Wednesday, January 21, 2004

Extending the Franchise

No, not the voting franchise, the marriage franchise. Like many other native Bay Staters, I am anxiously awaiting the May 17 deadline for the SJC's decision to go into effect- or for the Legislature to pass a REAL civil unions bill (unlike Vermont's). That gays and lesbians ought to enjoy the same rights of citizenship as other Americans just seems to make sense. I have not ever been swayed by the arguments of the Religious Right that postulate gay marriage as undermining heterosexual marriage. Beyond the obvious response of pointing to the divorce rate among hetero couples and saying, "seems like us breeders are doing a fine job screwing up marriage all by ourselves", there is an argument to be made that by extending the franchise we solidify its importance to our society.

By recognizing gay and lesbian marriage we bring in hundreds of thousands of new adherents to the tenets of marriage. Maybe our view of marriage changes a bit, at least in terms of the gender of the individuals, but the institution itself and its basis in long lasting monogamous relationships is strengthened by its new apostles. Anything that promotes lasting relationships also ensures societal stability and the establishment of communities.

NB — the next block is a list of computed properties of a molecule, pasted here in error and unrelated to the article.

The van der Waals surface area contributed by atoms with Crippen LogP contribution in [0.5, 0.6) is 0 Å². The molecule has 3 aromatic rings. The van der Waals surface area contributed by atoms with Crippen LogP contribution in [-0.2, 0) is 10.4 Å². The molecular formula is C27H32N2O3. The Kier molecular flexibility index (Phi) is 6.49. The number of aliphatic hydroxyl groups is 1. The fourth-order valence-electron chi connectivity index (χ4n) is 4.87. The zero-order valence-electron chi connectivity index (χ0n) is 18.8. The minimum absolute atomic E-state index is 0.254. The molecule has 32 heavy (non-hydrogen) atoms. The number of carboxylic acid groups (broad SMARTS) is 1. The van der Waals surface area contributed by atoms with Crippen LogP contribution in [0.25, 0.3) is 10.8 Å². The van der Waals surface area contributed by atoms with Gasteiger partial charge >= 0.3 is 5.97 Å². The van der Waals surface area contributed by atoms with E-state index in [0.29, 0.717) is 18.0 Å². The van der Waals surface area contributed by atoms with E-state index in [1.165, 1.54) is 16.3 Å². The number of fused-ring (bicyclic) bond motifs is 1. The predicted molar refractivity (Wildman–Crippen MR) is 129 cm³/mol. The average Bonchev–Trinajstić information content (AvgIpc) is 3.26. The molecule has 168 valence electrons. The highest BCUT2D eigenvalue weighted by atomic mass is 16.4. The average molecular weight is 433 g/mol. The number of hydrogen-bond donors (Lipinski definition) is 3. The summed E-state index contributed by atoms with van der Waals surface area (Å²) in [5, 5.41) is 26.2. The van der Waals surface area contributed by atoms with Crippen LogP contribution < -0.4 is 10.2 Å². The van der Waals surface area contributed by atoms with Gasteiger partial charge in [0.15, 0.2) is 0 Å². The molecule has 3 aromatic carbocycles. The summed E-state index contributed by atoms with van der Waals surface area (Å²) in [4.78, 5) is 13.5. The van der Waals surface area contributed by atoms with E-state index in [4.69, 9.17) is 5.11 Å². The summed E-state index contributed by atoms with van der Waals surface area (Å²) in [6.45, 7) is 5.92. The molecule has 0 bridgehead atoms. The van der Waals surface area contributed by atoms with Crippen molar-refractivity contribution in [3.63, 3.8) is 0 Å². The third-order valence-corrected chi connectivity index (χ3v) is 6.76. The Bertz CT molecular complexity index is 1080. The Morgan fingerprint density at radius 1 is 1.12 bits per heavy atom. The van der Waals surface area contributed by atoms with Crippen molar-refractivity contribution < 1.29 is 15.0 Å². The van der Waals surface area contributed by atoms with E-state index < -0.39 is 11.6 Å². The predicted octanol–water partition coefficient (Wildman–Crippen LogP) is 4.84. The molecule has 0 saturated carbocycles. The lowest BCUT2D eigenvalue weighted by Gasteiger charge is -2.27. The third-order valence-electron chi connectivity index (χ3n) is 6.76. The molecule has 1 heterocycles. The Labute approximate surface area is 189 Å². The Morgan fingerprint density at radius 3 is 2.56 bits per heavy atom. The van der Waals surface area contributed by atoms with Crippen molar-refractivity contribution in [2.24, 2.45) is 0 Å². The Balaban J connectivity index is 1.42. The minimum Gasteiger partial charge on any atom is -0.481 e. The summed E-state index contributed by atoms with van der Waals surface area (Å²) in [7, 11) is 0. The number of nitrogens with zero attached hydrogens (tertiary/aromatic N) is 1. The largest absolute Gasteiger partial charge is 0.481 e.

And, on a more personal note, once gay marriage is legal in Massachusetts (or some other state if MA punts) I myself will be able to marry. Long ago I made a decision that I would not enter into a marriage contract in any state that did not allow my gay and lesbian friends to do the same. It just did not seem right for me to take advantage of a right that was denied to others based on their sexual preference. While I have continued to agitate for equal marriage rights, it was also important to me to make my own personal stand by foregoing my exercise of that right, otherwise I would be nothing more than a hypocrite.

Tuesday, January 20, 2004

Dejected Deaniacs?

Of course, I had to take a few strolls through the Dean side of Bloggerville just to see how they were coping. Amazingly enough, at both dKos and Oliver Willis many of the Deaniacs seem to be abandoning ship. To me, this is SHOCKING! I had thought Dean's support, more than many other candidate's was rock-solid.

Granted, he was stomped in Iowa last night, but that is one caucus. And eventhough his grass roots campaign should have fared better than third place, it is still early and he still has too much money for people to be walking away. Now, should he fail to finish first or a close second to Clark in NH, it's all over. Dean cannot afford to lose to Kerry in each of the first two contests.